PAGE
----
Large Employers Should Prepare for Increased Transparency in Pay Practices as the EEOC Looks to Expand Pay Data Collection
On January 29, 2016, in an effort to combat pay discrimination in the workplace, the Equal Employment Opportunity Commission (EEOC) proposed a rule that would require businesses with 100 or more workers to include additional data on a revised version of the annual Employer Information Report (EEO-1). In addition to the demographic information already provided via these forms, employers now must report data on workers’ pay ranges and hours.
This proposed revision to the EEO-1 quickly garnered concern from individuals of the public during the initial comment period. Many expressed apprehension regarding the potential burden that such a practice would place upon them. In response, the agency announced via its revised proposal that the due date for the EEO-1 will now be March 31, 2018, rather than September 30, 2017. This will allow employers to use existing W-2 pay reports in order to complete the form. The comment period for this updated version of the rule will run until August 15, 2016.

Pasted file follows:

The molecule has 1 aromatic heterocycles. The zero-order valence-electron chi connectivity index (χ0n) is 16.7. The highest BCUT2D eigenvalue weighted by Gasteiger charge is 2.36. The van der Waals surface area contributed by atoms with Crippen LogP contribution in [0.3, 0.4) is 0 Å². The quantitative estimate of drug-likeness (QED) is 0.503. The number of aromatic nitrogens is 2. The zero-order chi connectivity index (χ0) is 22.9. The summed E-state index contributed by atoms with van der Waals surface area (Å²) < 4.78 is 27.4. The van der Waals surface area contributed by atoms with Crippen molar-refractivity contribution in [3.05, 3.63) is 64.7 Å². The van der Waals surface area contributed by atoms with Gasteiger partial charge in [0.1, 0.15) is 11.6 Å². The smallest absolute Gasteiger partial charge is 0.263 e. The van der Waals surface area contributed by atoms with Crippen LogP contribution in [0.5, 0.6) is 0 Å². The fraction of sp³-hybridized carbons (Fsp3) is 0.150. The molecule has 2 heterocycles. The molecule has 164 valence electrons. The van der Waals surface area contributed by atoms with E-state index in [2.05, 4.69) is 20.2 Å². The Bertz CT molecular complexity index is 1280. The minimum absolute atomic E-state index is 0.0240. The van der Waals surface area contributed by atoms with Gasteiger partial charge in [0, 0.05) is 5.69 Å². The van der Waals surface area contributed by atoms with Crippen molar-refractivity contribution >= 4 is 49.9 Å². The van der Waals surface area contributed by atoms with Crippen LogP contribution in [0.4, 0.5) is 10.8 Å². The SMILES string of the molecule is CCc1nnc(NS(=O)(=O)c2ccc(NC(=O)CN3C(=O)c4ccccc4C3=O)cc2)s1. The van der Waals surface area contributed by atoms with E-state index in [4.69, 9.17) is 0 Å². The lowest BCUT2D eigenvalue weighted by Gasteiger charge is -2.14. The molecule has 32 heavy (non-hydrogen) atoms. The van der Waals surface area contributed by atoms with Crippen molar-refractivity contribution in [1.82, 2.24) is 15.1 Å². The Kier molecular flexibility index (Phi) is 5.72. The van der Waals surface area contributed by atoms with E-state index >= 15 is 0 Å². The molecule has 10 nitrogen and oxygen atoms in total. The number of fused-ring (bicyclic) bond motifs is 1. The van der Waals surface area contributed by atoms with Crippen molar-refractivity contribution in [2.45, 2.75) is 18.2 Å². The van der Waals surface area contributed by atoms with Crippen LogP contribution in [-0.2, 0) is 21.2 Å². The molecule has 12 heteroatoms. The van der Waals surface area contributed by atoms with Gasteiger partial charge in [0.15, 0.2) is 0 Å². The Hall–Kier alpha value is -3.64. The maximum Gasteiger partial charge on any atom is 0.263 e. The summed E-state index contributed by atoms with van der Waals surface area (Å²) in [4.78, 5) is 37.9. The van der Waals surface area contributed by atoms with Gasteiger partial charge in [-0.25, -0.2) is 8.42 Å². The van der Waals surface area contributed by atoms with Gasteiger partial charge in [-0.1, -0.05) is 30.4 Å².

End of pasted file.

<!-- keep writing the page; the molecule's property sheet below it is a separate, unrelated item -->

U.S. Secretary of Labor Thomas E. Perez made it clear that the revision to the form and the need for such information in order to enforce equal pay standards is imperative and that, “better data means better policy and less pay disparity.” However, many individuals still question the utility of this “better data,” as well as the potential confidentiality issues that may arise.
Due to the EEOC’s strong incentive to detect disparities and enforce equal pay standards, it will not likely further revise the rule-employers should still expect to comply with the agency’s mission for increased transparency in pay practices via submitting additional detailed data. In order to avoid scrutiny, it would be wise for employers to review their pay practices and detect any discrepancies, as well as explanations for such disparities, prior to the EEO-1’s March 31, 2018, due date.